Nested virtualization coming to POWER9

On the KVMPPC mailing list, Paul Mackerras posted for comments a new set of updates to KVM-HV allowing POWER9 systems in radix MMU mode to finally nest virtualization (i.e., run a virtualized POWER9 guest within another virtualized POWER9 guest through KVM-HV). This is not only a big boon to shops that run Power ISA virtual machines in terms of enhanced security and portability, but also offers the potential for improved debugging and development.

As you will no doubt recall from our previous series on turning your Talos into a Power Mac, the Kernel-based Virtual Machine functionality on Power ISA and PowerPC comes in two flavours: KVM-PR, which emulates supervisor instructions in software and thus is slower but more flexible and can be nested, and KVM-HV, which uses hardware hypervisor support in later Power ISA chips and is faster, but cannot emulate most earlier CPUs and previously could not be nested (though a KVM-PR guest can run within a KVM-HV guest, and additional KVM-PR guests within that).

With these patches, nested KVM-HV guests are now possible, and can run at nearly full speed. Let's define the base hypervisor to be at level 0 ("L0"). L0 can use the hardware virtualization support to run a guest at level 1 ("L1"). An L1 guest, however, currently cannot do the same thing, so it can't spawn any additional nested VMs under its own control. The trick with these patches is to add hypercalls to allow an L1 guest to ask the L0 hypervisor to create another guest on its behalf, but set up address translation that the L1 guest can manipulate. The new guest is actually another L1 guest, but it looks like an L2 guest because L0 will in effect translate the fake L2's addressing requests through the L1 guest that requested it using a combination of instruction emulation and paravirtualization. The emulated L2 guest should be able to then turn around and request a new VM itself, and the L0 hypervisor will make another L1 guest that the faux L2 guest can control that acts like an L3 guest, and thus turtles all the way down.

Because it is still inherently KVM-HV, however, it inherits all of its basic limitations such as only supporting the current processor generation and the one immediately preceding it. In addition, the current nested guest implementation relies on radix MMU mode, the default MMU mode of the POWER9 (KVM-PR requires hashed page table MMU mode), meaning it does not support earlier Power ISA generations that only support hashed page tables. The patches are out for comments on the mailing list and hopefully will be incorporated into the Linux kernel tree in the very near future.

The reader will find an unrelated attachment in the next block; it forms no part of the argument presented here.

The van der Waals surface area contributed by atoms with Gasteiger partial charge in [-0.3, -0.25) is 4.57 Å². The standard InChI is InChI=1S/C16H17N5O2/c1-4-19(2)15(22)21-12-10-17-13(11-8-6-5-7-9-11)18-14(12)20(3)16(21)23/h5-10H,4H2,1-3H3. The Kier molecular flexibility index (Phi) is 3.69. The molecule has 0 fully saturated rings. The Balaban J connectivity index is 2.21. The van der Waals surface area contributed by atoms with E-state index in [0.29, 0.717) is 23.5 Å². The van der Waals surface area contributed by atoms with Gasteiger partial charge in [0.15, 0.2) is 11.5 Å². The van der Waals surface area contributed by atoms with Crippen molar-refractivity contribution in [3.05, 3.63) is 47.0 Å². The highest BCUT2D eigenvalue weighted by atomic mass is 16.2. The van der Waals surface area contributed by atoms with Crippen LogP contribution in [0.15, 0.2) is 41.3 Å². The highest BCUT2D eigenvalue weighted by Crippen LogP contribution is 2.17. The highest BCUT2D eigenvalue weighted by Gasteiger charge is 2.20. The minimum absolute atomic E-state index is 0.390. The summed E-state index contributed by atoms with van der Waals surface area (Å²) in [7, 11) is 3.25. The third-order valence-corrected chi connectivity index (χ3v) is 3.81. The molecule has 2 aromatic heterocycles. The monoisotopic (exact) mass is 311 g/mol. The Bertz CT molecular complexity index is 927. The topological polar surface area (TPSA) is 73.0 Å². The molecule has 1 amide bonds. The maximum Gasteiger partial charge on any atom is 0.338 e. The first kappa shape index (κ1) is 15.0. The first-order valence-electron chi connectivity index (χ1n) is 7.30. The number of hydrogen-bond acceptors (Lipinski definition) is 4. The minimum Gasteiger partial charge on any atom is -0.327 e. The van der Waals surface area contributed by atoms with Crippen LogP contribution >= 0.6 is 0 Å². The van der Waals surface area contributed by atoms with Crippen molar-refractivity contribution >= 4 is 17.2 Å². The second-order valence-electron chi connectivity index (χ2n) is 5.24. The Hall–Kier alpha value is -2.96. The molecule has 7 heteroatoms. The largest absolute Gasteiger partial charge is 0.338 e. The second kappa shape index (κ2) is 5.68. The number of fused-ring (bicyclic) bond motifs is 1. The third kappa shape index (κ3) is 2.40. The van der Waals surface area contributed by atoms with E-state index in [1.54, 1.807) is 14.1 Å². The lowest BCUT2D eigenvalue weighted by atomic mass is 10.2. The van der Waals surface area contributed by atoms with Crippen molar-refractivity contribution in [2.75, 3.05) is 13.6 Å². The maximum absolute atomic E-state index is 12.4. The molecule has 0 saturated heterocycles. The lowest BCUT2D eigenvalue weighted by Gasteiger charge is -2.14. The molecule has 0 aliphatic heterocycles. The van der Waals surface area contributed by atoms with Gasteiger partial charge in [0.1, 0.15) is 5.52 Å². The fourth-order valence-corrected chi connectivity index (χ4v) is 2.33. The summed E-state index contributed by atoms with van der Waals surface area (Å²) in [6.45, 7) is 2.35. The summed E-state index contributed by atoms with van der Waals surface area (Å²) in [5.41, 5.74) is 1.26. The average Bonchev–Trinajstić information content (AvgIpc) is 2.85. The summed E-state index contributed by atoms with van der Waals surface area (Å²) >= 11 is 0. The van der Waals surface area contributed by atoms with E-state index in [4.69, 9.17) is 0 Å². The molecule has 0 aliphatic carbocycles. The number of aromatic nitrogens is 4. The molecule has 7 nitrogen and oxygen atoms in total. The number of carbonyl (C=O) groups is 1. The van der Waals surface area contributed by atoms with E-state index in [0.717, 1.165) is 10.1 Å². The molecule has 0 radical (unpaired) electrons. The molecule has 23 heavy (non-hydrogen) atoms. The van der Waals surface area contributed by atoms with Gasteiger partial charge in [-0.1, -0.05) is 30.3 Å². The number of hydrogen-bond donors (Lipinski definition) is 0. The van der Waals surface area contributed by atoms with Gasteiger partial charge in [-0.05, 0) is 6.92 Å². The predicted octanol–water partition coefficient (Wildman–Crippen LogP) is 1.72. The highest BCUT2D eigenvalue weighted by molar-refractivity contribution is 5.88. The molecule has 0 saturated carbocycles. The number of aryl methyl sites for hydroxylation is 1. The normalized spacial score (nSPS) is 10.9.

1. Thanks for the great blog.
    After your 2 parts article and the whole KVM-PR/HV thing, I did some more research because of the N / N-1 generation support.

    As the G5 derives from the Power 4, theory wants that we could be golden using a Power 4 or Power 5 IBM workstation and be able to run OS X with the KVM-HV benefits.

    Unfortunately, the Altivec units are reported as part of the Power 6 and later, making it out of reach of the N / N-1 requirements of KVM-HV :(

    Do you think there can exist a sweet spot to run OS X on a Power workstation running full-ish speed (thanks to KVM-HV) ? Or was the G4/G5 to far from their Power ancestors and we should take comfort in all we can get from the KVM-PR mode?

    Note: I noticed some mentions of in-order / out-of-order exec mode in the Power evolution (and no idea if it can have an impact). And I found nothing about the MMU modes in Power 4 and later.

    1. I think what will help most in the immediate timeframe (and is achievable) is getting KVM-PR to work properly in full 64-bit mode. Then it can be made to appear as a G5 to OS X, which would be a better match for the CPU. Right now this just causes the kernel to panic.

      There are PPC 970 workstations, by the way. The Intellistation POWER 185 is a nice fit and would "just work" with this approach.


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